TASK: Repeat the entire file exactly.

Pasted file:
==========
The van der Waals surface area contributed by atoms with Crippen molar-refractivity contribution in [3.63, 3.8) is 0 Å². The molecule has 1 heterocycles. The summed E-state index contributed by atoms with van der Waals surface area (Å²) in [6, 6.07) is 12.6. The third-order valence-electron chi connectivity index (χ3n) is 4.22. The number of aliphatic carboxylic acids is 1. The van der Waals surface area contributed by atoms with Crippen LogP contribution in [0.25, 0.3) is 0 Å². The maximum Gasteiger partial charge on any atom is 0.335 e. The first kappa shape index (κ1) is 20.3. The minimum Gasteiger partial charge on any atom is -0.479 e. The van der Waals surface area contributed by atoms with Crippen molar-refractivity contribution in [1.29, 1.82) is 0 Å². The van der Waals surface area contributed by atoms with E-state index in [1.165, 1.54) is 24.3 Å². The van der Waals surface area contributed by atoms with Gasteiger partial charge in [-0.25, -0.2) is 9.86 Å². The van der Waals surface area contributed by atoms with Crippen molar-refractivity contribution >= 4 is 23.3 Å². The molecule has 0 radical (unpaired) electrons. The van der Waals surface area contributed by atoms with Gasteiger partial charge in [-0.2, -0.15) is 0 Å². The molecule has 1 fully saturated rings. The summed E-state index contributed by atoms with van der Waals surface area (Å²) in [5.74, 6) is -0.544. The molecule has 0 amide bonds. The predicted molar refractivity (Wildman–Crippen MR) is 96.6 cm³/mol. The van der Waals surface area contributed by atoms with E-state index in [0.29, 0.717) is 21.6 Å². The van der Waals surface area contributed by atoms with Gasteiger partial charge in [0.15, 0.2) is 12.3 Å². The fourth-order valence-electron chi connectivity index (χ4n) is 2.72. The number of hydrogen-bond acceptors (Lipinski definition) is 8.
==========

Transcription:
The van der Waals surface area contributed by atoms with Crippen molar-refractivity contribution in [3.63, 3.8) is 0 Å². The molecule has 1 heterocycles. The summed E-state index contributed by atoms with van der Waals surface area (Å²) in [6, 6.07) is 12.6. The third-order valence-electron chi connectivity index (χ3n) is 4.22. The number of aliphatic carboxylic acids is 1. The van der Waals surface area contributed by atoms with Crippen LogP contribution in [0.25, 0.3) is 0 Å². The maximum Gasteiger partial charge on any atom is 0.335 e. The first kappa shape index (κ1) is 20.3. The minimum Gasteiger partial charge on any atom is -0.479 e. The van der Waals surface area contributed by atoms with Crippen molar-refractivity contribution in [1.29, 1.82) is 0 Å². The van der Waals surface area contributed by atoms with E-state index in [1.165, 1.54) is 24.3 Å². The van der Waals surface area contributed by atoms with Gasteiger partial charge in [-0.25, -0.2) is 9.86 Å². The van der Waals surface area contributed by atoms with Crippen molar-refractivity contribution >= 4 is 23.3 Å². The molecule has 0 radical (unpaired) electrons. The van der Waals surface area contributed by atoms with Gasteiger partial charge in [-0.2, -0.15) is 0 Å². The molecule has 1 fully saturated rings. The summed E-state index contributed by atoms with van der Waals surface area (Å²) in [5.74, 6) is -0.544. The molecule has 0 amide bonds. The predicted molar refractivity (Wildman–Crippen MR) is 96.6 cm³/mol. The van der Waals surface area contributed by atoms with E-state index in [0.29, 0.717) is 21.6 Å². The van der Waals surface area contributed by atoms with Gasteiger partial charge in [0.15, 0.2) is 12.3 Å². The fourth-order valence-electron chi connectivity index (χ4n) is 2.72. The number of hydrogen-bond acceptors (Lipinski definition) is 8.